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16 Mar 2015 09:24am

Fifth of HMRC staff want to leave

HMRC could be facing a staffing crisis, as 22% say they want to leave the Revenue in the next 12 months

In addition, over three quarters have said they are unsure about the efficacy of the Revenue’s leadership, a study by Bloomsbury Professional has revealed. HMRC staff are also feeling increasingly undervalued, with 80% saying they are unhappy with their current pay.

Overall staff satisfaction fell to just 43% a drop of 2% from last year. Almost half, 45%, now feel overworked – up by 10% from last year. This, said Bloomsbury Professional, could lead to an under-par service from increasingly overstretched and “disillusioned” staff.

HMRC staff have staged a number of strikes recently, led by the Public and Commercial Services Union (PCS) over issues such as cuts to pay, pensions and working conditions.

The survey also revealed that 47% of staff do not feel they have the tools necessary to do their jobs effectively, while 76% said they do not feel the Revenue is well managed.

Martin Cassimir, managing director of Bloomsbury Professional said more investment is needed to halt the staff malaise.

He said, “Despite budget cuts, HMRC has regularly managed to increase its revenue from tax investigations over the past few years. But pressure from political parties is mounting on HMRC to keep delivering more and more. Unless it receives more funding from the government to achieve this, the quality and accuracy of the work carried out by HMRC staff is likely to suffer.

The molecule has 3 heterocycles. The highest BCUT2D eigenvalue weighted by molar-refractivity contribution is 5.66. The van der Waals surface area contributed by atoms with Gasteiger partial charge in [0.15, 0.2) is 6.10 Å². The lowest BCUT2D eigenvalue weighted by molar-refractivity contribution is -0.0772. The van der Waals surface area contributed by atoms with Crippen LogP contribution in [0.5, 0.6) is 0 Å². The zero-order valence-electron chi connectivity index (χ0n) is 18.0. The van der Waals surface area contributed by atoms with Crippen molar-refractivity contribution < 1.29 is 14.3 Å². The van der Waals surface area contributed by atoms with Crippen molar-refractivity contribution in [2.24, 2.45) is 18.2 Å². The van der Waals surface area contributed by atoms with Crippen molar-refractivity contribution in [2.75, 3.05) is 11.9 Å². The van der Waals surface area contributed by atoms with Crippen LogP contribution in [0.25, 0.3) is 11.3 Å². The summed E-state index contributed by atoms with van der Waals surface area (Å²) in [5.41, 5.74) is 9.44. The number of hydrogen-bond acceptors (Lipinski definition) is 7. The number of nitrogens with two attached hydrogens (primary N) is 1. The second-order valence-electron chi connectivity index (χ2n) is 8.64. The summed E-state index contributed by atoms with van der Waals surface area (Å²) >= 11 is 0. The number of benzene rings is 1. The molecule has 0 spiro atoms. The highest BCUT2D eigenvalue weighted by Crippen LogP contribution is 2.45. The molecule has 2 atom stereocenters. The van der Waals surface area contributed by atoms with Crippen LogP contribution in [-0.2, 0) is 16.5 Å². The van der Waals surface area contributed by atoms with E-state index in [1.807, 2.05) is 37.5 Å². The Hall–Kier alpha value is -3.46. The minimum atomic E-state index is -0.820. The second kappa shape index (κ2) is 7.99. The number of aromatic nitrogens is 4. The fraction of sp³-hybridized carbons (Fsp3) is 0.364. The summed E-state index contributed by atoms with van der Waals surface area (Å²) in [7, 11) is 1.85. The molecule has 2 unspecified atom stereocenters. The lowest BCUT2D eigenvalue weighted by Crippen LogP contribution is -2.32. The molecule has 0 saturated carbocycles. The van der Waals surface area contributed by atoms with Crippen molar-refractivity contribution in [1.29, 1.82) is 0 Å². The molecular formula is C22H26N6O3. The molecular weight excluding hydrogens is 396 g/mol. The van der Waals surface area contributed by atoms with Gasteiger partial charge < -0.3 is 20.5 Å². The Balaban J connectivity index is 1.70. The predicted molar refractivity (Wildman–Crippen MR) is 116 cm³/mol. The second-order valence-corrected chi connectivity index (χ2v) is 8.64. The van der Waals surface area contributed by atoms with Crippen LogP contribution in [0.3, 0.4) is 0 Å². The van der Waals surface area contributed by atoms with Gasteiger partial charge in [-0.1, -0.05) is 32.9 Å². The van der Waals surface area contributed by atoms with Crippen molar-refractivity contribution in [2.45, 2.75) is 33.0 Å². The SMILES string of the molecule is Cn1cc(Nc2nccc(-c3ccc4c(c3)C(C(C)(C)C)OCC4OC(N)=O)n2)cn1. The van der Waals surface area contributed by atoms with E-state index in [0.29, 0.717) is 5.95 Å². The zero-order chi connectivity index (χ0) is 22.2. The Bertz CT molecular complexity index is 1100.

“More funding for the Revenue would help to improve staff satisfaction and also help the organisation to become more effective, increasing revenue from compliance work.”

He added, “HMRC is trying to achieve a lot in a short space of time; it is using new and increasingly aggressive methods, and it seems that many staff are worried about whether the organisation has the right leadership and resources to deliver the right results for the taxpayer. It may be time for HMRC to catch its breath and make sure it is getting the basics right, but without extra resources it will be unable to address these issues.”

HMRC however has argued that its staff engagement, satisfaction with leadership, change management and training has improved generally over the last five years.

A spokesperson said, "We listen to the feedback of our workforce because we know there is more we can do.

"Encouragingly, the 2014 survey showed positive feedback on the department’s vision for the future and the opportunities available for staff to develop their careers within HMRC.

"With £1 billion of government investment our staff have already helped to secure more than £100 billion in additional compliance revenues since 2010, by cracking down on tax avoidance, evasion, debt, error, fraud and organised crime." 

Ellie Clayton

 

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